I know the grammar for the language $\{ xy : |x| = |y|, x ≠ y \}$ if $\Sigma=\{a,b\}$:

$$ \begin{align*} &S→AB∣BA \\ &A→a∣aAa∣aAb∣bAa∣bAb \\ &B→b∣aBa∣aBb∣bBa∣bBb \end{align*} $$

I know this is a grammar, but I need a PDA for this language, and intuition how $\{xy: |x|=|y|,x \neq y\}$ is a CFL while $\{xy: |x|=|y|,x=y\}$ is a CSL but not a CFL. How is this possible?

  • $\begingroup$ How do you derive $aaab$? Oh, damn my description was imprecise. I meant what if $x$ and $y$ have even length? Also, you can generate words of non-equal length using $A$ and $B$. $\endgroup$
    – ThreeFx
    Commented Dec 2, 2016 at 15:33
  • $\begingroup$ Regarding the distinction between your problem (which is a CFL) and the similar problem (which is a CSL): In your case you accept a word when you found a non-equal pair of characters. For a non-valid input the PDA will potentially loop forever. If you require the words to be equal, you have to check the condition for every possible pair $x_i$ and $y_i$ and remember if you have already checked $i$. Since a PDA cannot do this, it will have to loop forever on correct inputs and you cannot distinguish between a valid input looping and an invalid input looping. $\endgroup$
    – ThreeFx
    Commented Dec 2, 2016 at 16:09
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    $\begingroup$ Please ask only one question per post. For your first question, what have you tried? A construction for converting a grammar to a PDA is found in almost every textbook on automata theory; there is little reason for us to laboriously repeat it here. We expect you to do research on your own to try to answer your own question before asking here. $\endgroup$
    – D.W.
    Commented Dec 2, 2016 at 16:54
  • $\begingroup$ Yeah i know the algorithm and there are many simulators too. . . But i just want the intuition like the language of equal number of a's and b's can be done by pushing a symbol for a's and popping symbol for b's. . so for this type of intuition i posted it here. And i will ask only one question per post $\endgroup$ Commented Dec 2, 2016 at 17:42
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    $\begingroup$ I second the point made by Yuval and D.W.: going from CFG to NPDA is an algorithmic task with well-established solutions. That does, however, not provide any insight. Here are two hints: 1) Check even length and $x \neq y$ separately. 2) Use non-determinism to "find" a position where $x$ and $y$ differ. $\endgroup$
    – Raphael
    Commented Dec 3, 2016 at 20:00

1 Answer 1


You are asking two questions: how to construct a PDA for the language, and why this language is context-free while the same language with the condition $x \neq y$ replaced by the condition $x = y$, is not. I will only answer the second, since for the first question there are known algorithms.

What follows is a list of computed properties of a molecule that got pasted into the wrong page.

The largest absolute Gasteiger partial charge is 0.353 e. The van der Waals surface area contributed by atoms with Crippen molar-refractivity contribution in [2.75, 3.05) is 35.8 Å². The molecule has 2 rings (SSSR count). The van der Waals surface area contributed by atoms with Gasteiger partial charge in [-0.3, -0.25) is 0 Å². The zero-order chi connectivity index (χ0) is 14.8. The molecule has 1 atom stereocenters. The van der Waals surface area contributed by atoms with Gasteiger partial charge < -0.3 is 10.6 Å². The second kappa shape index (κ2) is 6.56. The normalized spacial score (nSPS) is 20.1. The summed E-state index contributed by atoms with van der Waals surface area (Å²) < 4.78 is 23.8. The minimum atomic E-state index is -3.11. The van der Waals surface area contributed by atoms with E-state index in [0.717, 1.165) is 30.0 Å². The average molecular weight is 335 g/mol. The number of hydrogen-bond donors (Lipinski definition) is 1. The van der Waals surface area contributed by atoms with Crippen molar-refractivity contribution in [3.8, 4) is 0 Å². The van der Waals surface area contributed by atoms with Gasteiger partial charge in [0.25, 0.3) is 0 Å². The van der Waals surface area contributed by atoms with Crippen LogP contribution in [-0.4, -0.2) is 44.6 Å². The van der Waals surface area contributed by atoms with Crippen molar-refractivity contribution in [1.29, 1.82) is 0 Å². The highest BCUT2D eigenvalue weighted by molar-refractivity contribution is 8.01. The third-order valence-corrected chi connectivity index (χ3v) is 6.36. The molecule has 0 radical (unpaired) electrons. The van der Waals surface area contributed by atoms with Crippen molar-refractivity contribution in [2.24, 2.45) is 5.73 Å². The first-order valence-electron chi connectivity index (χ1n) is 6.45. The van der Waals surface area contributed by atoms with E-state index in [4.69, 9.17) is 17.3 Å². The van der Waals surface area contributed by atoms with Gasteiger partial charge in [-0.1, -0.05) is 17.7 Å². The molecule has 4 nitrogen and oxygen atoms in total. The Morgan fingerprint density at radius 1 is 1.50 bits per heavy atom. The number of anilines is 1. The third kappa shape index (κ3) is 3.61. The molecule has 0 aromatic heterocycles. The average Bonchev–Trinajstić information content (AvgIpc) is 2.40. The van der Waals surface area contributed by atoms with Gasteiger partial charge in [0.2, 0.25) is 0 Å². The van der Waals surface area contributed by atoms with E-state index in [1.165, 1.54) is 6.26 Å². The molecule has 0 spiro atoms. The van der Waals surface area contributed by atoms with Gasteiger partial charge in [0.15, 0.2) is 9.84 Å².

The reason that your language is context-free is that we can rewrite it as follows: $$ \{ \Sigma^i a \Sigma^i \Sigma^j b \Sigma^j : i,j \neq 0 \} \cup \{ \Sigma^i b \Sigma^i \Sigma^j a \Sigma^j : i,j \neq 0 \}. $$ This gives a different description of the language as the union of concatenations of context-free languages. A similar trick just doesn't work for the language $\{ xy : x=y \}$.

Here is a different example. Consider the following two collections of natural numbers (without zero):

  • $A = \{ x \cdot y : x \neq y \}$.
  • $B = \{ x \cdot y : x = y \}$.

The set $A$ consists of all natural numbers other than $1$, whereas the set $B$ consists of all squares. Even though we defined them in a similar way, the set $A$ has a much simpler description, while $B$ doesn't.

  • $\begingroup$ i was thinking like this , correct it if i am thinking wrong. I was assuming a deterministic machine with different states so for example of input size 3 there will be 3 different states where x(i) will be compared to y(i) for 0<i<4 so these three states cannot be simulated at the same instant, but all can be simulated using one stack at different instances , so if one case fails we can say unequal , but for it to be equal it should be match in all cases , so equality cannot be generated . am i thinking right? $\endgroup$ Commented Dec 2, 2016 at 17:49
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    $\begingroup$ Showing that a language isn't context-free requires proof. Intuition isn't enough. $\endgroup$ Commented Dec 2, 2016 at 17:52
  • $\begingroup$ I know that it is cfl , I was talking intuition about how npda works $\endgroup$ Commented Dec 2, 2016 at 17:56

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